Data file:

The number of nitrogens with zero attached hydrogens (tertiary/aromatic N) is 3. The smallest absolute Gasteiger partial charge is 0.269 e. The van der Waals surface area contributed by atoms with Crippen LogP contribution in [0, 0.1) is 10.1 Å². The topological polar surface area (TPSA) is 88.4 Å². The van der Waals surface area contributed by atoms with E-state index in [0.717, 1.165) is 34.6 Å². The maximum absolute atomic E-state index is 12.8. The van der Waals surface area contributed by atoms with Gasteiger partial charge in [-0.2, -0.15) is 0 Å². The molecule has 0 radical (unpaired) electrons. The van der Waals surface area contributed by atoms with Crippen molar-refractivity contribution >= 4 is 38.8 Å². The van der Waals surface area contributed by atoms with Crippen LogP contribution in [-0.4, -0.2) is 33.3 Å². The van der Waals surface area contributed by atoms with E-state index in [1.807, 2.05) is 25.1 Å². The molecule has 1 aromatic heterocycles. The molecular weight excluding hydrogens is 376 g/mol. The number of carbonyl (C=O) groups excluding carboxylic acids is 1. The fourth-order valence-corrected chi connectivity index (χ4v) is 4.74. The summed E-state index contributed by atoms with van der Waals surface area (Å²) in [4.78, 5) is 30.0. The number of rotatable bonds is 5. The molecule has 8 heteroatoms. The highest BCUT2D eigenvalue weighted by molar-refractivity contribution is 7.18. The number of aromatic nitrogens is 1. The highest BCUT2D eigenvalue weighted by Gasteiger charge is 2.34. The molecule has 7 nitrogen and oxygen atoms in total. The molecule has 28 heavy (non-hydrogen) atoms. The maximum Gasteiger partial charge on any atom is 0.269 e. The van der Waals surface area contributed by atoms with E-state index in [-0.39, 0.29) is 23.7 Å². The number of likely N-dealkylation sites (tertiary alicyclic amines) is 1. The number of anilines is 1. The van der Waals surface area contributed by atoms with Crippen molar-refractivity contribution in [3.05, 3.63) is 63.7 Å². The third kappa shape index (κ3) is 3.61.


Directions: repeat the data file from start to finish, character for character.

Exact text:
The number of nitrogens with zero attached hydrogens (tertiary/aromatic N) is 3. The smallest absolute Gasteiger partial charge is 0.269 e. The van der Waals surface area contributed by atoms with Crippen LogP contribution in [0, 0.1) is 10.1 Å². The topological polar surface area (TPSA) is 88.4 Å². The van der Waals surface area contributed by atoms with E-state index in [0.717, 1.165) is 34.6 Å². The maximum absolute atomic E-state index is 12.8. The van der Waals surface area contributed by atoms with Gasteiger partial charge in [-0.2, -0.15) is 0 Å². The molecule has 0 radical (unpaired) electrons. The van der Waals surface area contributed by atoms with Crippen molar-refractivity contribution >= 4 is 38.8 Å². The van der Waals surface area contributed by atoms with Crippen LogP contribution in [-0.4, -0.2) is 33.3 Å². The van der Waals surface area contributed by atoms with E-state index in [1.807, 2.05) is 25.1 Å². The molecule has 1 aromatic heterocycles. The molecular weight excluding hydrogens is 376 g/mol. The number of carbonyl (C=O) groups excluding carboxylic acids is 1. The fourth-order valence-corrected chi connectivity index (χ4v) is 4.74. The summed E-state index contributed by atoms with van der Waals surface area (Å²) in [4.78, 5) is 30.0. The number of rotatable bonds is 5. The molecule has 8 heteroatoms. The highest BCUT2D eigenvalue weighted by molar-refractivity contribution is 7.18. The number of aromatic nitrogens is 1. The highest BCUT2D eigenvalue weighted by Gasteiger charge is 2.34. The molecule has 7 nitrogen and oxygen atoms in total. The molecule has 28 heavy (non-hydrogen) atoms. The maximum Gasteiger partial charge on any atom is 0.269 e. The van der Waals surface area contributed by atoms with E-state index in [-0.39, 0.29) is 23.7 Å². The number of likely N-dealkylation sites (tertiary alicyclic amines) is 1. The number of anilines is 1. The van der Waals surface area contributed by atoms with Crippen molar-refractivity contribution in [3.05, 3.63) is 63.7 Å². The third kappa shape index (κ3) is 3.61.